What is hand, foot and mouth disease?
In recent days, health officials in both Trinidad and Tobago and the Cayman Islands have reported cases of hand, foot and mouth disease. But what is it and what precautions can you take against it? Loop takes a look.
What is it?
Hand, foot and mouth disease is a relatively common viral illness that mostly affects young children but can occasionally affect adults. It gets its name from the rash that appears about three days after initial infection. Symptoms can sometimes be worse in adults than children.
What are the symptoms?
Early symptoms can include fever, loss of appetite and a sore throat. After a few days, the rash appears. Ulcers can develop in the mouth and greyish blisters on the hands and feet. Some children can also get a rash elsewhere on their body, including their bottom and genital area. People are affected differently - some people may show no symptoms at all.
How do you treat it?
There is no specific treatment for hand, foot and mouth disease, and in most cases it will clear up by itself after seven to 10 days. People should drink fluids to stay hydrated, eat foods that don’t irritate mouth ulcers and take paracetamol or ibuprofen to help a sore throat (aspirin should not be given to children). Mouthwashes and sprays can also help - consult a pharmacist to see which ones can be used by children.
You may need to see a doctor if symptoms don’t clear up after seven to 10 days, or you or your child have a high fever and/or become dehydrated. Pregnant women should also consult their doctors.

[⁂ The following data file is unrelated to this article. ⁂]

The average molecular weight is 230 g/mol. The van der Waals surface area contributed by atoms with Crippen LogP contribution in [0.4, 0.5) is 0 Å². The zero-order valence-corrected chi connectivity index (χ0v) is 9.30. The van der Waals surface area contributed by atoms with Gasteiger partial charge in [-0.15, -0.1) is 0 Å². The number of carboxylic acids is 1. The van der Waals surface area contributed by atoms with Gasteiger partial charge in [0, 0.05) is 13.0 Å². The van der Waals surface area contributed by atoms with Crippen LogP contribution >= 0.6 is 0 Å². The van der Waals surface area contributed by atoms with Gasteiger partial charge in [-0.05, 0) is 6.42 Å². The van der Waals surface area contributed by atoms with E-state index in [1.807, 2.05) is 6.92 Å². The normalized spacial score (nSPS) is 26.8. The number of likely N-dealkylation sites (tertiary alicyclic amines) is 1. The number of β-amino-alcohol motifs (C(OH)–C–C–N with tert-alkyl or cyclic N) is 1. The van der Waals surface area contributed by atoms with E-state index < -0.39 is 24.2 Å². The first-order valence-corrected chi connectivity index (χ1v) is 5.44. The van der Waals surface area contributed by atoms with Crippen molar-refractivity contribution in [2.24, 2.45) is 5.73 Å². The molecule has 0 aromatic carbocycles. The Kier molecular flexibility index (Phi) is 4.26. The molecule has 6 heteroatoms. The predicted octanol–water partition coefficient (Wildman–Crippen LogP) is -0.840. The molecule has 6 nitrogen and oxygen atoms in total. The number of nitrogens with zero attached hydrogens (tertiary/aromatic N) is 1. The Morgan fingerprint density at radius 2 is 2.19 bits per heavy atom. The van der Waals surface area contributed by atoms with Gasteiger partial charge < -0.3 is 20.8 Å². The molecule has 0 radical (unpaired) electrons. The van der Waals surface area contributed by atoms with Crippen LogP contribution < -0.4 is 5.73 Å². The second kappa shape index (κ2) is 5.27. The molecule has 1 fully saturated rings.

Can I guard against it?
Hand, foot and mouth disease is infectious and is passed easily from person to person in coughs, sneezes and faecal matter. Outbreaks occur in places like nurseries or schools where there are lots of children in close proximity. People are infectious from a few days before symptoms start.
Basic precautions like frequent and thorough handwashing, using tissues to trap germs and then disposing of them immediately, not sharing towels or crockery, and washing bedding and clothing on a hot wash can all help prevent the spread of the disease.
Is it the same as foot and mouth disease?
No, it’s different. Foot and mouth disease is a highly contagious viral disease that affects cows, sheep and pigs.
More information is available on the US Centers for Disease Control and Prevention (CDC) website or on the UK’s public health NHS website.